A noticeable characteristic of the Babirusa is the tusk on male Babirusa. The tusk pierces through the facial skin. Their numbers are declining because of hunting and deforestation.
Body length: 87-110cm
Tail length: 20-32cm
(Source: Doubutsu Sekai-isan* Red Data Animals Kodansha) (*World Animal Heritage)
The Babirusa lives in the forests of Indonesia and the Philippine Islands.
They eat fruits that have fallen to the ground, and insects.
Babirusas like to bathe in mud. It really is a bath for the Babirusa because this is how they remove parasites from their skin.
Tusks grow from their face?!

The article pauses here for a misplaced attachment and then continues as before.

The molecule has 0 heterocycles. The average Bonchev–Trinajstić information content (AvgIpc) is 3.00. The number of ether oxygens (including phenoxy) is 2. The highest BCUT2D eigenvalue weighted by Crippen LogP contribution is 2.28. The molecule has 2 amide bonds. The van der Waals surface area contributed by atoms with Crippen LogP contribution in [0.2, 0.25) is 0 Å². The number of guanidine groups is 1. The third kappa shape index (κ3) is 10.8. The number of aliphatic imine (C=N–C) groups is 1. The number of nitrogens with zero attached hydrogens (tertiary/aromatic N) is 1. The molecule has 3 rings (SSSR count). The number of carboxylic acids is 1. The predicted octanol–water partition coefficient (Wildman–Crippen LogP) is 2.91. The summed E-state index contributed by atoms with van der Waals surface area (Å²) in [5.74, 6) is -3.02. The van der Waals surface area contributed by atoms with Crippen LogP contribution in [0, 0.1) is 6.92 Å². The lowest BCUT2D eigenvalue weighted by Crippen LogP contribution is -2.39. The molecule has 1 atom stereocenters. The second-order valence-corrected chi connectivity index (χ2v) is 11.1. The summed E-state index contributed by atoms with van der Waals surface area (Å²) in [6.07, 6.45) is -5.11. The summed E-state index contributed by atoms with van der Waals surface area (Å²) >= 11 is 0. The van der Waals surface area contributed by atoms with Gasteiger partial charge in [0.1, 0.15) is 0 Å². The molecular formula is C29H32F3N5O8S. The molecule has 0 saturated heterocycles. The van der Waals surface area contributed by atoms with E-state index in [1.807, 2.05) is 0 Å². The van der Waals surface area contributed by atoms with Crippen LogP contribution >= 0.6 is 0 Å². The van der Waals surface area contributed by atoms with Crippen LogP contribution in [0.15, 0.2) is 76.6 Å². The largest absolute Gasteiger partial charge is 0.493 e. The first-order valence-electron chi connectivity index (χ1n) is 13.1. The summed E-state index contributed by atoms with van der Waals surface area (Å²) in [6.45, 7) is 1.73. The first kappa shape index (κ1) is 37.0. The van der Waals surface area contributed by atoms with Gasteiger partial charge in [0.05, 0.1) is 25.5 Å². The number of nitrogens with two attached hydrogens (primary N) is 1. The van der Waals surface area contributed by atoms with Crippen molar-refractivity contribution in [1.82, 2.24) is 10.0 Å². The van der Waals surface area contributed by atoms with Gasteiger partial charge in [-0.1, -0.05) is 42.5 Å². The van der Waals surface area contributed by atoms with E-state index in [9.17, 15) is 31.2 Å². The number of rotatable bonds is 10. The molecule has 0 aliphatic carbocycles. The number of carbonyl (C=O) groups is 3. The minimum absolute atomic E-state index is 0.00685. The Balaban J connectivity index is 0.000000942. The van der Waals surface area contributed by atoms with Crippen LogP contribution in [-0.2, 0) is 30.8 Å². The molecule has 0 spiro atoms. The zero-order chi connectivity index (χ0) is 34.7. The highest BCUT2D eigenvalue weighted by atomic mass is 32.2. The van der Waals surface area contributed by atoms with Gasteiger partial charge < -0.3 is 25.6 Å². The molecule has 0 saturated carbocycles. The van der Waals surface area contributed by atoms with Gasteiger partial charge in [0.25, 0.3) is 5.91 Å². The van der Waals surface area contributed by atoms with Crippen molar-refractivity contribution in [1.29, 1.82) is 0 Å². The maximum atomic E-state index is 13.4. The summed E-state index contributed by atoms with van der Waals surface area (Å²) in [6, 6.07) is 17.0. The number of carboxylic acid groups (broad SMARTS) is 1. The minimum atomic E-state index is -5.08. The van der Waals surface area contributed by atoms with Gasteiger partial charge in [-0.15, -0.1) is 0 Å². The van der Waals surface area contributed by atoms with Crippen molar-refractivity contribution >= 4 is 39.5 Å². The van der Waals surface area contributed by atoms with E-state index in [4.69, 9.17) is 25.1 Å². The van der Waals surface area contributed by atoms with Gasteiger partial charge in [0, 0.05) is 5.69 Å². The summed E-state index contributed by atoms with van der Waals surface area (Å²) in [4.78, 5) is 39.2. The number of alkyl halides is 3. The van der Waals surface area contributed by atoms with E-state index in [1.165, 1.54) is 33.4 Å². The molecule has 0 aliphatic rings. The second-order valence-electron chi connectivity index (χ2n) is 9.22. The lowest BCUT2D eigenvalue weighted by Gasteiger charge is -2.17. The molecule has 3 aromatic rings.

The Babirusa belongs to the Suidae (wild boar) family and lives only in Indonesia and the Philippine Islands. The tusk on the male Babirusa is their most prominent feature. The canine tooth on the upper jaw pierces the skin on their face and then bows back toward the face. There is no scientific explanation as to why the tusk, which looks like a horn, exists. Unfitting to their stern look, the Babirusa have very cautious or vigilant personalities, and will quickly run away if approached by humans.
Hunted by guns and deprived of their homes...
People have always eaten the Babirusa. But even traditional forms of hunting using traps would never have pushed the Babirusa to the brink of extinction. Their numbers took a sharp dive as people gained possession of guns. Additionally, the Babirusa lost its habitat and source for food when forests were cut down to make farmlands and pastures for livestock. At this rate, they may soon become extinct.
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